For this blog, I had the opportunity to interview Gary Chang; associate professor of the music composition for the screen program. Gary’s experience is vast. He has written music for projects such as The Breakfast Club, Under Siege, and Storm of The Century. In addition, he has worked as a studio musician for artists such as Herbie Hancock, Weather Report, and Robbie Robertson. He also worked with film composers Henry Mancini, Patrick Williams, and Giorgio Moroder (recent Daft Punk collaborator). Every week I look forward to Gary’s class. He is always up to date when it comes to current film scoring techniques, gear, and the film music business.
You’ve collaborated on many films with directors John Frankenheimer and Craig R. Baxley. What advantages are there working with the same director on multiple projects?
When a composer does multiple projects for a filmmaker, there is a gained confidence in his/her work, which translates into more creative freedom and more value is placed on the music’s contribution to the film. In the case of my collaboration with John Frankenheimer, what started with an electronic score in 1986 (52 Pickup) multiple collaborations lead to a miniseries score with 60 players and 40 person choir in 1996 (Andersonville)—with all of the financial battles being fought by the producer and director on the composer’s behalf….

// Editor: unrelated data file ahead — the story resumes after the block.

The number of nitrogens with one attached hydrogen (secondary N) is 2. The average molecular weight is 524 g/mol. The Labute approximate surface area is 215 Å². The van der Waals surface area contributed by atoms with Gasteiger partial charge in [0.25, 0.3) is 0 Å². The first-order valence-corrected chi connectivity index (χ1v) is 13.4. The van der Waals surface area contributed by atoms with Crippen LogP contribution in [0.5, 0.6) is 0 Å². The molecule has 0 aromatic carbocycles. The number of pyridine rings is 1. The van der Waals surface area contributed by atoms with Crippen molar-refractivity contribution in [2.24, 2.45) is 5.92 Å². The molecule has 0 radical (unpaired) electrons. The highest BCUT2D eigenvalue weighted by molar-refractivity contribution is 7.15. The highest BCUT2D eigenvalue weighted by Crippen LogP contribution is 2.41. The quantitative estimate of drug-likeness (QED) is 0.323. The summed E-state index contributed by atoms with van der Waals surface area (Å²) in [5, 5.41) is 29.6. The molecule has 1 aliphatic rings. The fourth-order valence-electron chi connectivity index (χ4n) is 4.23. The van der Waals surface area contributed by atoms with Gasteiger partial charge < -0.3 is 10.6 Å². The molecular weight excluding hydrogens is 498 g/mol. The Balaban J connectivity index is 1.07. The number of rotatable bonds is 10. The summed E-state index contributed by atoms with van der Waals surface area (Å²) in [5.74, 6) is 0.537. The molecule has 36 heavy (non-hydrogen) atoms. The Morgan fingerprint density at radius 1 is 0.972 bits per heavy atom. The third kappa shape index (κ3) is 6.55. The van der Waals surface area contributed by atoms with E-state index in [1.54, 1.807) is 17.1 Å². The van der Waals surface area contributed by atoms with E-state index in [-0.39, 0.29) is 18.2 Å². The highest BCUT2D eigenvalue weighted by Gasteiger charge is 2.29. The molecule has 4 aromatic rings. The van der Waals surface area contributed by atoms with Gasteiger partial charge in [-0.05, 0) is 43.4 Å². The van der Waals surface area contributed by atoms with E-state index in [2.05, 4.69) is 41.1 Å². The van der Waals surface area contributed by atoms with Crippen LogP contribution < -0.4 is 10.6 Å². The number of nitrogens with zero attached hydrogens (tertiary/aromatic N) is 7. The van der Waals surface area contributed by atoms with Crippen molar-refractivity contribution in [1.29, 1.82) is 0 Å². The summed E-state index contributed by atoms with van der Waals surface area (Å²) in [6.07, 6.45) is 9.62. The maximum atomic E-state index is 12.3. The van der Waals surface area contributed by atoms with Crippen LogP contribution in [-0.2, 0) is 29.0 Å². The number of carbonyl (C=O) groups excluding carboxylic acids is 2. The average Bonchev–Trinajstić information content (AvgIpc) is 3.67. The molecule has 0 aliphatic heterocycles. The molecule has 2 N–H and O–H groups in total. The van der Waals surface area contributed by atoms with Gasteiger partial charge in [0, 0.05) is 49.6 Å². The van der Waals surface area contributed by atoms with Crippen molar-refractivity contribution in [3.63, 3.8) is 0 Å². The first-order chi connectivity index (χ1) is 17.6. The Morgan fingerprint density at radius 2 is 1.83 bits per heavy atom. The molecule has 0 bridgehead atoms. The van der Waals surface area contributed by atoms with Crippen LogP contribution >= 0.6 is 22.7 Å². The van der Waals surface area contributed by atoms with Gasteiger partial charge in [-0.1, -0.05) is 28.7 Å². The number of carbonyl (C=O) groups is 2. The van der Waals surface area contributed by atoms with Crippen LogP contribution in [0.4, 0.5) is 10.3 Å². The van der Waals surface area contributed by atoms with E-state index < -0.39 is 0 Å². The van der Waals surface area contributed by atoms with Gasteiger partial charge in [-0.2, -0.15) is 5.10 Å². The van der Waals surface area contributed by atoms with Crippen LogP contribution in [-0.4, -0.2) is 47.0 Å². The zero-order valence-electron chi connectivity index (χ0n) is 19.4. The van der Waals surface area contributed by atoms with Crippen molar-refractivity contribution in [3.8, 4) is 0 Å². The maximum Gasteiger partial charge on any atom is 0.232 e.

How would you respond to someone that says synthesizers and sample libraries are “killing” film and TV music?
Much like the Gutenberg Printing Press, and the Word Processor in later times did to change the aesthetic of literature, so has the Digital Audio Workstation influenced the current and future aesthetic of all music—not just film and TV music. From the perspective of patrons of music, there is really no turning back—an accurate digital audio rendering now allows the music to be criticized and changes implemented ahead of actually finishing of a music project—a revolutionary concept that places more of a value on content than nuance of realization. Simply stated, if there isn’t compelling content, there will be no nuance—the production will never get to the point of final production. So, has it “killed” film and TV music? Let’s just say that it stacks the deck in favor those who can utilize the technology the best, since this use of technology to demo and sell musical ideas is currently the preferred method for the people spending the money.
Any chance we might see you on stage with Giorgio Moroder this summer at Pitchfork Music Festival?
Be sure to check out previous ambassador Mason Kaye’s interview with Gary here.